5) Set the matrix

6) Set the data

7) Get the result (DoLCurveScan())

8) Make a few plots...

A simple code to start with is tutorials/unfold/testUnfold1.c from the TUnfold package.

Oct/Nov/Dec 2020:

- get familiar with analysis codes, and 'singe-top' ntuple format
- setup analysis environment, copy ntuples to local cluster, etc...

Dec/Jan 21

- validation of the ongoing
**di-lepton**analysis cutflow - preparation of l+jet single-top ntuples (v31) [see link below]

Jan-Apr 21

- possible (small) contribution to di-lepton analysis (cut-optimization, same-flavor lepton selection, or similar) (this is important for your possible contribution to the di-lepton paper)

Jan-Aug 21 'design' of the lepton+jets analysis.

- phase space selection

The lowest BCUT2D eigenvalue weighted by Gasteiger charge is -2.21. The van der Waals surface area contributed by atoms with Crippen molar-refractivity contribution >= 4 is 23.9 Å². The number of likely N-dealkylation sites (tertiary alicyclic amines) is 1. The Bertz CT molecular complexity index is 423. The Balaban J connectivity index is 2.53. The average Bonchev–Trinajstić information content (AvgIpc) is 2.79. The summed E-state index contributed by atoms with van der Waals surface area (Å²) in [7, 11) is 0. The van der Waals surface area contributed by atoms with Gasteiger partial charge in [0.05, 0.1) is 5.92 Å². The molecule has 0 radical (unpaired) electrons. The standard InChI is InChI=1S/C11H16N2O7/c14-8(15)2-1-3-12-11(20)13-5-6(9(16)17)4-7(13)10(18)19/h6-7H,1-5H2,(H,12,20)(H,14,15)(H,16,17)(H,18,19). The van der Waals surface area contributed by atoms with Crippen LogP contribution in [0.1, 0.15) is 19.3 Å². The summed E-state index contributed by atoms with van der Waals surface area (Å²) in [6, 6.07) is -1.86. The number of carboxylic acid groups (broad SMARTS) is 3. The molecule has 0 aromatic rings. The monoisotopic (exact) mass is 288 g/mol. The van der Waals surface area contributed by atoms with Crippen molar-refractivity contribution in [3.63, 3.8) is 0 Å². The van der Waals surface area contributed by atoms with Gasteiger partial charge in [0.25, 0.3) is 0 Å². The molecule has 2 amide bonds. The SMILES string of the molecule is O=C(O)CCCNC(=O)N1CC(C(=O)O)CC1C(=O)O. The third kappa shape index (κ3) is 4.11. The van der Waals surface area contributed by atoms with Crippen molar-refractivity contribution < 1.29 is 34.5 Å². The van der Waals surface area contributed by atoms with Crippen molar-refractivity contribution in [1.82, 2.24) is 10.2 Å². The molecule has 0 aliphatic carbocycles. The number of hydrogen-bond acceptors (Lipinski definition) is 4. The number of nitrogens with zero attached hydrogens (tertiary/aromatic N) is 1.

- analysis 'up-scaling'
- background studies
- resolution studies
- observable reconstruction
- efficiencies
- etc...

Sept-Feb 21/22

- channel combination (e,mu)
- Unfolding
- systematic uncertainties
- Model predictions

Feb-Jun 22

- Phenomenological interpretation (NLO, NLO+PS, approx. NNLO,
- optional: possible extension to pp->lvqqbb
- optional: possibly include 1-bjet, and/or 1-ljet channel (requires new ntuples)

Jun-Aug 22

- paper preparation, conf note (ICHEP?)

Aug-Jan 22/23

- extended phenomenological analysis (m_top, \gamma_top, PDF, alpha_s, etc...)
- paper preparation

Feb-May 23

- extra-time

Jun-Oct 23

- Writing thesis.

- DR = Diagram Removal
- DS = Diagram Subtraction

- WWbbLoop currently used for the di-lepton analysis
- WWbb intended by Daniel for the l+jets analysis. There are infact two analysis packages included. One by Andrii (neowwbb) and one by Daniel WWbb (libwwbb)

-- KenjiHamano - 2021-09-15

Topic revision: r3 - 2022-01-24 - KenjiHamano